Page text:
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State of New Mexico ex rel Richardson v. Bureau of Land Management

April 28, 2009


Appeal from the United States District Court for the District of New Mexico (D.C. No. CV-05-460 BB/RHS).

The opinion of the court was delivered by: Lucero, Circuit Judge.


Before LUCERO, ANDERSON, and O'BRIEN, Circuit Judges.

This litigation concerns the environmental fate of New Mexico's Otero Mesa, the largest publicly-owned expanse of undisturbed Chihuahuan Desert grassland in the United States. From 1998 to 2004, the Bureau of Land Management ("BLM" or "the Agency") conducted a large-scale land management planning process for federal fluid minerals development in Sierra and Otero Counties, where the Mesa is located. Ultimately, the Agency opened the majority of the Mesa to development, subject to a stipulation that only 5% of the surface of the Mesa could be in use at any one time. Invoking the National Environmental Policy Act ("NEPA"), the Federal Land Management Policy Act ("FLPMA"), and the National Historic Preservation Act ("NHPA"), the State of New Mexico and a coalition of environmental organizations led by the New Mexico Wilderness Association ("NMWA") challenged in federal district court the procedures by which BLM reached this determination. NMWA also challenged BLM's decision not to consult with the Fish and Wildlife Service ("FWS") under the Endangered Species Act ("ESA") regarding possible impacts of the planned development on the Northern Aplomado Falcon.

The district court rejected these challenges, save for the plaintiffs' argument that BLM erred in beginning the leasing process on the Mesa before conducting additional analysis of site-specific environmental impacts flowing from the issuance of development leases. Discerning serious flaws in BLM's procedures, we affirm the district court's conclusion that NEPA requires BLM to conduct site-specific analysis before the leasing stage but reverse its determination that BLM's plan-level analysis complied with NEPA. Moreover, we affirm its conclusion that BLM complied with public comment provisions in FLPMA, and we vacate as moot the portion of the district court's order addressing NMWA's ESA claims.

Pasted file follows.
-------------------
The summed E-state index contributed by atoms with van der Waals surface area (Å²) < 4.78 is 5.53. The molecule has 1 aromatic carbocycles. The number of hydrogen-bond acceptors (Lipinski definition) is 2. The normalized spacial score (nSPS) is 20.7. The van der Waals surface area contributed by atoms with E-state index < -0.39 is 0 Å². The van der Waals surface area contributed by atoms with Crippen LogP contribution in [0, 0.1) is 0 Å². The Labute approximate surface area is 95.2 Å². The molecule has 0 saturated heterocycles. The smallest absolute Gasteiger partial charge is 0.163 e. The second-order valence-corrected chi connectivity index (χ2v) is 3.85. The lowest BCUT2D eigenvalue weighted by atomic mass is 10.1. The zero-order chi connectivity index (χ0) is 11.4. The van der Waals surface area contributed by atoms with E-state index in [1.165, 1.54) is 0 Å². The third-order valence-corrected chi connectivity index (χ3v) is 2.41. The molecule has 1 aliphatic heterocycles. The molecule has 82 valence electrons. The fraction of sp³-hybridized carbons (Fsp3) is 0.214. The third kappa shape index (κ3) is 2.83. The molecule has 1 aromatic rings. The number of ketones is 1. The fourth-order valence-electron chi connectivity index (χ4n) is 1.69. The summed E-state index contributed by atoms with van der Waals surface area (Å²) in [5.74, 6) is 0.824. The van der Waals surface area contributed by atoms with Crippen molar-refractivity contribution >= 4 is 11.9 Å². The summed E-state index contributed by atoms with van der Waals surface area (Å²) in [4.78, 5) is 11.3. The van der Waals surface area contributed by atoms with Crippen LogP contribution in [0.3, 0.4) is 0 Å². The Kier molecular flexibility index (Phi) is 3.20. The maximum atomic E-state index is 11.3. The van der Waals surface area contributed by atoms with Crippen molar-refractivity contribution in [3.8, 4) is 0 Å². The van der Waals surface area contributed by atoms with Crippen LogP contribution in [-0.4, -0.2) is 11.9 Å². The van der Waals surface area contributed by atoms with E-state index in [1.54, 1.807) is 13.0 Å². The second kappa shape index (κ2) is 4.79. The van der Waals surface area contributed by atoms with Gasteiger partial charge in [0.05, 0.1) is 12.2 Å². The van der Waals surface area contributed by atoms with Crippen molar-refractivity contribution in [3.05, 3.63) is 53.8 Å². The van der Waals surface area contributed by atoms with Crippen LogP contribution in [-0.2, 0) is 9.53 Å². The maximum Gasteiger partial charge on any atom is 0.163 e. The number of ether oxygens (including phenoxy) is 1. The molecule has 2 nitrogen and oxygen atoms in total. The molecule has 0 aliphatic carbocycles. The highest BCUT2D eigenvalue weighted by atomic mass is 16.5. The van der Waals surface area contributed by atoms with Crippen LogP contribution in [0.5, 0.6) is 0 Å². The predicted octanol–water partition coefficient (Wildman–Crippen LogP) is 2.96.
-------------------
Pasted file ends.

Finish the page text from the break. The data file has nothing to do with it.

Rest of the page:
Within Sierra and Otero counties in southern New Mexico lie the northern reaches of the richly biodiverse Chihuahuan Desert. Among the several habitats comprising this desert ecosystem is the Chihuahuan Desert grassland, much of which has depleted to scrubland over the past century and a half. A New Mexico State University biology professor identifies this grassland as the most endangered ecosystem type in the United States. The Otero Mesa, which BLM seeks to open to oil and gas development upon conclusion of the planning process that is the subject of this litigation, is home to the endangered Northern Aplomado Falcon, along with a host of other threatened, endangered, and rare species. Only a few, unpaved roads traverse the Mesa. Lying beneath it is the Salt Basin Aquifer, which contains an estimated 15 million acre-feet of untapped potable water. Recognizing the importance of this valuable resource, the state of New Mexico and many citizens and environmental groups have sought to prevent development.


BLM manages some 1.8 million acres of surface land and 5 million acres of subsurface oil, gas, and geothermal resources in Sierra and Otero Counties. This includes the 427,275-acre Otero Mesa. Until recently, these resources were managed under the terms of a 1986 resource management plan (the "RMP"), see 43 C.F.R. § 1601.0-5(n), which contained no overall guidance on the management of fluid minerals development, leaving management decisions to be made on a case-by-case basis.*fn3 Because the area saw relatively little oil and gas exploration, BLM relied on the plan without incident for a decade and issued few development leases during this time.

This state of affairs was upended in 1997, when a Harvey E. Yates Company ("HEYCO") exploratory well struck natural gas on the Otero Mesa. The strike occurred on a parcel designated the Bennett Ranch Unit ("BRU"). Oil and gas companies quickly responded by nominating over 250,000 acres in the area for federal leases. See § 3120-3.1. BLM determined that under the terms of then-existing internal policy, the increased development interest required the Agency to issue a management plan specifically governing fluid mineral resources. See BLM Handbook H-1624-1 (1990); BLM Manual §§ 1620.06(A), 1620.2 (1986). Accordingly, BLM asked existing leaseholders to voluntarily suspend their leases and began the process of amending the RMP to address possible oil, gas, and geothermal development.*fn4 See Notice of Intent to Prepare a Resource Management Plan Amendment and Environmental Impact Statement, 63 Fed. Reg. 55404 (Oct. 15, 1998). The stated goals of the amendment process were to determine which public lands in Sierra and Otero Counties should be available for leasing and development and to direct how leased lands would be managed. Id. at 55405.